Haidee-Jo Summers – Plein Air Weekend – SORRY FULLY BOOKED
Saturday 19th and Sunday 20th May 2018
Haidee-Jo Summers artist – English plein air and studio painter
My work is a celebration of sea, wind, sky, light and life revealed in rich and vibrant oil paint using my personal visual language of fresh and direct brushmarks.
Only by taking yourself and your equipment outside can you truly capture the ever changing light and colour of a natural scene. This day offers you the perfect opportunity to paint alongside one of the country’s leading plein air painters and share in the experience she has gained over her many years working outside.
As well as learning vital skills in composition, tonal values and colour use, you will gain invaluable experience in the practicalities of painting in the open air.
This two day workshop is most suitable for those with oil painting experience. The day will begin in the studio, but you will be working mostly outside and will only move back into the studio in the event of persistent or heavy rain – Haidee-Jo is not averse to working in the wind or cold!
Lunch will be served in our dining room.
Includes home made lunch, refreshments and cream tea
About the Artist
What you will need to bring
Haidee-Jo’s comprehensive guide of what to bring:
These are guidelines, by no means should you have to buy things specially, just bring an equivalent item.
Most importantly, bring warm and waterproof clothing, and sturdy and comfortable footwear. Even on a warm day you can soon feel chilly when sitting or standing still for long periods, so layers of clothing that you can add or remove easily are a must. Bring a sunhat or cap too, and sunscreen which may be needed (we can hope!).
Everybody could make use of a very small lightweight sketchbook and black or grey marker pen or soft pencil for quick ‘planning’ sketches.
A viewfinder is a useful addition to your kit.
Also, you may want to bring your camera for back up photos to take home.
*A lightweight easel, or half size French box easel and palette. Or all-in-one system such as an Open Box M or a pochade box, together with a sturdy tripod to mount it on.
Bear in mind you will need to be able to carry it or bring something along the lines of a wheeled shopping trolley to fit it all in.
*A stool if you prefer to sit.
*Your usual range of tube colours, with a larger tube of white.
I use lemon yellow, cadmium yellow or cadmium yellow deep, cadmium red, alizarin crimson, cerulean blue, ultramarine, sometimes Kings blue. Other colours I like to add are unbleached titanium dioxide, naples yellow, yellow ochre, raw sienna, burnt sienna or transparent oxide red and blue black.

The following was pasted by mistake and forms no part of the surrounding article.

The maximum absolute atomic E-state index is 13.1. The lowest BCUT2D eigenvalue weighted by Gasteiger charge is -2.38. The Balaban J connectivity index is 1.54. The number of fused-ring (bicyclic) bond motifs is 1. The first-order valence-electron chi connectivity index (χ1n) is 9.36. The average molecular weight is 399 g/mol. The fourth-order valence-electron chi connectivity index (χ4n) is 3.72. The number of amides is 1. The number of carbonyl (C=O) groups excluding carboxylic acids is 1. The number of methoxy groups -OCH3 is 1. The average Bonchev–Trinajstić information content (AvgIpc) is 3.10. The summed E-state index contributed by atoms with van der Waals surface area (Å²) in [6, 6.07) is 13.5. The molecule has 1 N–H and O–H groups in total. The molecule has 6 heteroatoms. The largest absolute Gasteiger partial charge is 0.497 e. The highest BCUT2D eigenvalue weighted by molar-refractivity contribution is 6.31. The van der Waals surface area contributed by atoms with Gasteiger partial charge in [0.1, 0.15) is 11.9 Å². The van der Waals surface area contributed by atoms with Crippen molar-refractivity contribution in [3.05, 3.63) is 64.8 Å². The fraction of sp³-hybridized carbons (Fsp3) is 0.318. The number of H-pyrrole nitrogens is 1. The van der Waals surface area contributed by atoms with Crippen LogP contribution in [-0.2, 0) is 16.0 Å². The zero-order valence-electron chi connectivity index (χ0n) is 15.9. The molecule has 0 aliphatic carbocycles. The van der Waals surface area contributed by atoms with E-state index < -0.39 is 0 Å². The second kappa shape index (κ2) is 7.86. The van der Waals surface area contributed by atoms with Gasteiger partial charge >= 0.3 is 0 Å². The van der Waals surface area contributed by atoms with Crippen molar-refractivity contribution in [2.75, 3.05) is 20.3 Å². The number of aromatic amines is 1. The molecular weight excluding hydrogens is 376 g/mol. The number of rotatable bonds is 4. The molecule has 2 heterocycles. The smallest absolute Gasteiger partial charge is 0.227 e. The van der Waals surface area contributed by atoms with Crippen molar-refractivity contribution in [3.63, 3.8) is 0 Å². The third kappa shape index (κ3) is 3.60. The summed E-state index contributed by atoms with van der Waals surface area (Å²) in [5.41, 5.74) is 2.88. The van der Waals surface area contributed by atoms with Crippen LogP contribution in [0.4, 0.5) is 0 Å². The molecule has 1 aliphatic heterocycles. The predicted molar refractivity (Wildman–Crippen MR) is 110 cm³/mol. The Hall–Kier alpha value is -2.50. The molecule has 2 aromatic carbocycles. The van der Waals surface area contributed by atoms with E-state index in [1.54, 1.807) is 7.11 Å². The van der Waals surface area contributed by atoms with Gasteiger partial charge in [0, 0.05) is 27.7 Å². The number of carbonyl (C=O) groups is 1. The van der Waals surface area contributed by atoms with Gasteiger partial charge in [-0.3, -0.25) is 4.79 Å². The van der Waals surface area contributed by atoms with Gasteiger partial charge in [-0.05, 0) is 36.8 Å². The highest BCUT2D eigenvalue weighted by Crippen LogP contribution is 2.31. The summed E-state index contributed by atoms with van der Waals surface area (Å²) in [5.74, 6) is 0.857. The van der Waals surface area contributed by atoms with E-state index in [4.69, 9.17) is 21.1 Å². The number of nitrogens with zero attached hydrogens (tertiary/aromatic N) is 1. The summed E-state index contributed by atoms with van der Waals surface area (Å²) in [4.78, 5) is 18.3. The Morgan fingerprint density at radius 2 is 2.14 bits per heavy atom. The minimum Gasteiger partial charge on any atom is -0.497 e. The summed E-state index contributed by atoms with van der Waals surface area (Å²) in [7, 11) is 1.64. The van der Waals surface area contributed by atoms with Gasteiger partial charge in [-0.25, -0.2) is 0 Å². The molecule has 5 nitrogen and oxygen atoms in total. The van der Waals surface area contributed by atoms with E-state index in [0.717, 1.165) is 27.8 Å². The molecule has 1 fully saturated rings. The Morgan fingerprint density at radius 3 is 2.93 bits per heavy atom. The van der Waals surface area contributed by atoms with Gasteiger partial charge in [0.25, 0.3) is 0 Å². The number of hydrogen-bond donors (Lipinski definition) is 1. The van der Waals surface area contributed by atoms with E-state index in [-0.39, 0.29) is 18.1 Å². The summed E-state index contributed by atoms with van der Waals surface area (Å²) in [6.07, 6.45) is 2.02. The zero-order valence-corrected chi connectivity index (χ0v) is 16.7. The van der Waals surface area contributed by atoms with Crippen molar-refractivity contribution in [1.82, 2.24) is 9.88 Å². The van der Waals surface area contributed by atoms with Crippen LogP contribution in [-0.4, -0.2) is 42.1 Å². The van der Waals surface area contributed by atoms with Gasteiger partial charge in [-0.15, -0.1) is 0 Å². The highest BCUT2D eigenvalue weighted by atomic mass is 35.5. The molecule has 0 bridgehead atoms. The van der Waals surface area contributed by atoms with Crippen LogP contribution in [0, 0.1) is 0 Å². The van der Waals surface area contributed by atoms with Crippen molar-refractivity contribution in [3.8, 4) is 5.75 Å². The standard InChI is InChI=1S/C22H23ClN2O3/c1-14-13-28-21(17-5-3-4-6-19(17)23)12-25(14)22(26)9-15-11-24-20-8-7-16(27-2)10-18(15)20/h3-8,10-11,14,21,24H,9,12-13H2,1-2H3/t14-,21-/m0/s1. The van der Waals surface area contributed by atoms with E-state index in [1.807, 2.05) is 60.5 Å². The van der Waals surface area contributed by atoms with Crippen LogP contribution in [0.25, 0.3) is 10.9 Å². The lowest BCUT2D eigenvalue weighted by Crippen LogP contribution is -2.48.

*I sometimes use a tube of Winsor & Newton griffin alkyd in raw umber for the early stages, as it’s fast drying. Acrylic paint works well too, but if you use acrylic you’ll also need to carry some water for cleaning your brush.
*Turps or Sansodor or Zest It diluent, in a securely sealed container.
(I don’t generally add any mediums, and I use Sansodor for both painting and cleaning brushes)
*A large supply of kitchen roll and/or rags.
*A carrier bag for rubbish.
*A packet of hand wipes.
*Your brushes. I particularly like to use Ivory Rosemary brushes. I have a full set of recommended brushes for plein air painting available to buy directly from Rosemary brushes. The full set of ten long handled brushes is £48.50.
*Your surfaces – I like to work on panels covered in primed linen canvas (available from www.jacksonsart.co.uk), but any primed boards or canvasses are fine such as Daler Rowney boards or primed MDF panels. Size wise, whatever you are comfortable with bearing in mind how quickly we need to work outdoors before we lose the subject!
I suggest you pre-tint the boards beforehand so that they are not stark white, but more of a mid-tone. A tiny amount of burnt sienna and ultramarine mixed in with plenty of turps and rubbed all over will give you a pleasant light grey which will have a warm or cool bias depending on your mix.
*An overshirt or apron and/or cuff protectors if you don’t want to get paint on your clothes/jacket.
*A palette knife.
*See my blog post for how to attach matchsticks to your panels for easy transportation, and bring masking tape if you use this method. See it at www.haideejo.blogspot.co.uk/2014/03/about-wet-paintings.html
This course / workshop is fully booked.